As regards shading and girdling, one hundred yearling Wealthy trees grafted on standard seedling stocks were planted in early May, 1926. When the new growth averaged one to two inches long, one half of the row was covered with a burlap shade on a lath frame. Further, one half of the shaded and of the unshaded trees were girdled by removing a half inch of bark about mid-height. The girdle was covered with grafting wax. Several girdled trees died. Many girdled-and-shaded trees died. The trouble was obviously due to lack of root development. No trees were lost from girdling in late July after appreciable root development had occurred. Some sucker growth was produced below the girdles. A few trees produced sufficient callus to bridge the girdle late in the growing season. These latter were avoided when sampling for chemical analyses. The effect of shading is probably less than would ordinarily obtain, as the sunshine from June to November was only 41.5 per cent. of possible or 69.4 per cent. of normal in 1926.
The growth produced under the different treatments is shown in table I. The growth data were obtained from averages of paired trees. That is, the "check" is made up of trees having a previous season length and weight like the treated trees. Thus each treatment has a separate cheek. There is considerable difference in cheeks because the girdled trees which died were smaller than the ones which lived and because the larger cheek trees tended to grow more than the smaller ones.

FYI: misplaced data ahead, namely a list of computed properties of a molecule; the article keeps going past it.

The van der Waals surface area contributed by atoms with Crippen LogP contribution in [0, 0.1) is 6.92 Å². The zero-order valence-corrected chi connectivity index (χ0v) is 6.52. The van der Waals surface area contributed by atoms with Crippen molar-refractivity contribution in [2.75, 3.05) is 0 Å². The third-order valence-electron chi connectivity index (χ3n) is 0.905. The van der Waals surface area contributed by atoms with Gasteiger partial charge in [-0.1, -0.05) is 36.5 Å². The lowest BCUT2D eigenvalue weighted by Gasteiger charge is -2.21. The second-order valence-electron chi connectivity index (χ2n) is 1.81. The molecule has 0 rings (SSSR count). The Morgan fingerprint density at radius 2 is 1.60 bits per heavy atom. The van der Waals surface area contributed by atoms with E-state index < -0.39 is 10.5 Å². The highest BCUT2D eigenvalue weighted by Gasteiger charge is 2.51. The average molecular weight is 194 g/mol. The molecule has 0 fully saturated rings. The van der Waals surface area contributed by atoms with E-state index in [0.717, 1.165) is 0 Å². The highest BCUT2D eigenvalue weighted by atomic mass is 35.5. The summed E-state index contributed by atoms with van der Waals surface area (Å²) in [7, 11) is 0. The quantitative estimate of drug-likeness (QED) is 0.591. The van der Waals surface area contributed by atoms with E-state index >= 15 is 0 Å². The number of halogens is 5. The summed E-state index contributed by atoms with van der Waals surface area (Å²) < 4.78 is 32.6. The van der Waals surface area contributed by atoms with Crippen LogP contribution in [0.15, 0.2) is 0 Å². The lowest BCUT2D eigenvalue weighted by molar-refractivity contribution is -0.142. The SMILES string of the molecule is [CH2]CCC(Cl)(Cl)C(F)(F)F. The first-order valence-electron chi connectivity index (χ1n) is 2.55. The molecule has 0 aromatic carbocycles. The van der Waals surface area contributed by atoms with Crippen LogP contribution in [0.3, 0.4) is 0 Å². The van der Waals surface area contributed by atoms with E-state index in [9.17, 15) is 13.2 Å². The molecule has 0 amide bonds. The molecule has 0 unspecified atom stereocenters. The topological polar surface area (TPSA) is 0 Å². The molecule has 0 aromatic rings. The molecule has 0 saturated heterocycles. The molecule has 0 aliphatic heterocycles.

There are some items of especial interest in table I:
1. The greatest amount or quantity of growth when measured by per cent. gain in weight of tree, total length of shoots, or amount of new roots was made by the ungirdled sun trees. The least was made by the girdled, shaded trees.
2. On the other hand, the extremes of kind or quality of growth when measured by such characters as individual shoot length, diameter and internode distance are found in the shaded trees and the girdled trees in the light.
3. The differences in character of growth above and below the girdles, as will be pointed out later, make an error in measuring total growth of tree. For instance, the seasonal increase in weight of shaded and girdled trees (average 10.8 gm.) is less in some cases than the increase above the girdle, thus showing a loss of weight below the girdle.
EFFECT OF SHADE AND GIRDLING UPON GROWTH OF YOUNG APPLE TREES
|1Less branching as
well as less growth of suckers than sun and girdling.
2Average of three trees.
The failure to differentiate between the amount and character or quality of growth is believed to be a frequent error in interpreting tree growth data secured from cultural plots.
Further details of growth character as affected by the shading and girdling are presented in tables II and III and figs. 1 to 19.
Some responses of particular interest, most of which are recorded in the tables or illustrations follow:
|FIG. 1. Character of shoot and foliage growth: Left to right, 1. Sun; 2. Shade; 3. Sun and girdled; 4. Shade and girdled. The leaves of 1 and 4 are very similar in texture although appearing different due to a difference in orientation.|
EFFECT OF SHADE AND GIRDLING UPON FOLIAGE DEVELOPMENT OF YOUNG APPLE TREES*
|LEAF THICKNESS||CELLS PER
|MILLION CELLS PER
|sq. in.||mm .||mm.|
|*Details of leaf and stem structure recorded by MARIAN DEATS ABEGG.|
EFFECT OF SHADE AND GIRDLING UPON STEM ANATOMY IN YOUNG APPLE TREES
|TREATMENT||NEW GROWTH||NEW XYLEM|